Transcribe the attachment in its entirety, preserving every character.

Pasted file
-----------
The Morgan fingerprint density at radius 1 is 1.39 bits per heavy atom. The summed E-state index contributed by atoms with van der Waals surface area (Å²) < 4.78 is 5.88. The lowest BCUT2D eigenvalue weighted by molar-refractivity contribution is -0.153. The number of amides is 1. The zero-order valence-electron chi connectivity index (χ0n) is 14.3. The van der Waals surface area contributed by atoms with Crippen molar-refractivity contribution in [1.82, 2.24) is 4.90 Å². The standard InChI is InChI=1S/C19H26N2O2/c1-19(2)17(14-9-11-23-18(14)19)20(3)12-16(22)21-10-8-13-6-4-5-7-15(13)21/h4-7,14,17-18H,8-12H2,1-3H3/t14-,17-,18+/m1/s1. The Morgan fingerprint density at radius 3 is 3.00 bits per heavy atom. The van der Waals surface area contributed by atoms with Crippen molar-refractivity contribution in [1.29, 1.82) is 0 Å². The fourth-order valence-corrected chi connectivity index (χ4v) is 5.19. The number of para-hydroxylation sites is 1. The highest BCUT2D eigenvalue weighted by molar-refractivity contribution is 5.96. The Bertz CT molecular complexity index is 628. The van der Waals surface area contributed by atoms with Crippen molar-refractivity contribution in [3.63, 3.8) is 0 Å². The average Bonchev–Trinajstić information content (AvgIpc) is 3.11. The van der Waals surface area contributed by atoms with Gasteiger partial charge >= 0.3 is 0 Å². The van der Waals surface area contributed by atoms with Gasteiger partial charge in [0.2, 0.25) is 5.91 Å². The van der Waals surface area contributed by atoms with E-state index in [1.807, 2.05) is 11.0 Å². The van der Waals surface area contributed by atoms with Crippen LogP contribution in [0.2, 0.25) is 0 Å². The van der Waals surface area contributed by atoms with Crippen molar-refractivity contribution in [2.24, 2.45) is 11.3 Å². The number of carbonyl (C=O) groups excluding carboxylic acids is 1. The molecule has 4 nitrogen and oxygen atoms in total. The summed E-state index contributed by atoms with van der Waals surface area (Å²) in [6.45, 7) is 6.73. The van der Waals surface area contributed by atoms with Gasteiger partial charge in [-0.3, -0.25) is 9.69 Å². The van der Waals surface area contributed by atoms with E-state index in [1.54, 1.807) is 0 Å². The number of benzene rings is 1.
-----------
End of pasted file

The Morgan fingerprint density at radius 1 is 1.39 bits per heavy atom. The summed E-state index contributed by atoms with van der Waals surface area (Å²) < 4.78 is 5.88. The lowest BCUT2D eigenvalue weighted by molar-refractivity contribution is -0.153. The number of amides is 1. The zero-order valence-electron chi connectivity index (χ0n) is 14.3. The van der Waals surface area contributed by atoms with Crippen molar-refractivity contribution in [1.82, 2.24) is 4.90 Å². The standard InChI is InChI=1S/C19H26N2O2/c1-19(2)17(14-9-11-23-18(14)19)20(3)12-16(22)21-10-8-13-6-4-5-7-15(13)21/h4-7,14,17-18H,8-12H2,1-3H3/t14-,17-,18+/m1/s1. The Morgan fingerprint density at radius 3 is 3.00 bits per heavy atom. The van der Waals surface area contributed by atoms with Crippen molar-refractivity contribution in [1.29, 1.82) is 0 Å². The fourth-order valence-corrected chi connectivity index (χ4v) is 5.19. The number of para-hydroxylation sites is 1. The highest BCUT2D eigenvalue weighted by molar-refractivity contribution is 5.96. The Bertz CT molecular complexity index is 628. The van der Waals surface area contributed by atoms with Crippen molar-refractivity contribution in [3.63, 3.8) is 0 Å². The average Bonchev–Trinajstić information content (AvgIpc) is 3.11. The van der Waals surface area contributed by atoms with Gasteiger partial charge >= 0.3 is 0 Å². The van der Waals surface area contributed by atoms with Gasteiger partial charge in [0.2, 0.25) is 5.91 Å². The van der Waals surface area contributed by atoms with E-state index in [1.807, 2.05) is 11.0 Å². The van der Waals surface area contributed by atoms with Crippen LogP contribution in [0.2, 0.25) is 0 Å². The van der Waals surface area contributed by atoms with Crippen molar-refractivity contribution in [2.24, 2.45) is 11.3 Å². The number of carbonyl (C=O) groups excluding carboxylic acids is 1. The molecule has 4 nitrogen and oxygen atoms in total. The summed E-state index contributed by atoms with van der Waals surface area (Å²) in [6.45, 7) is 6.73. The van der Waals surface area contributed by atoms with Gasteiger partial charge in [-0.3, -0.25) is 9.69 Å². The van der Waals surface area contributed by atoms with E-state index in [1.54, 1.807) is 0 Å². The number of benzene rings is 1.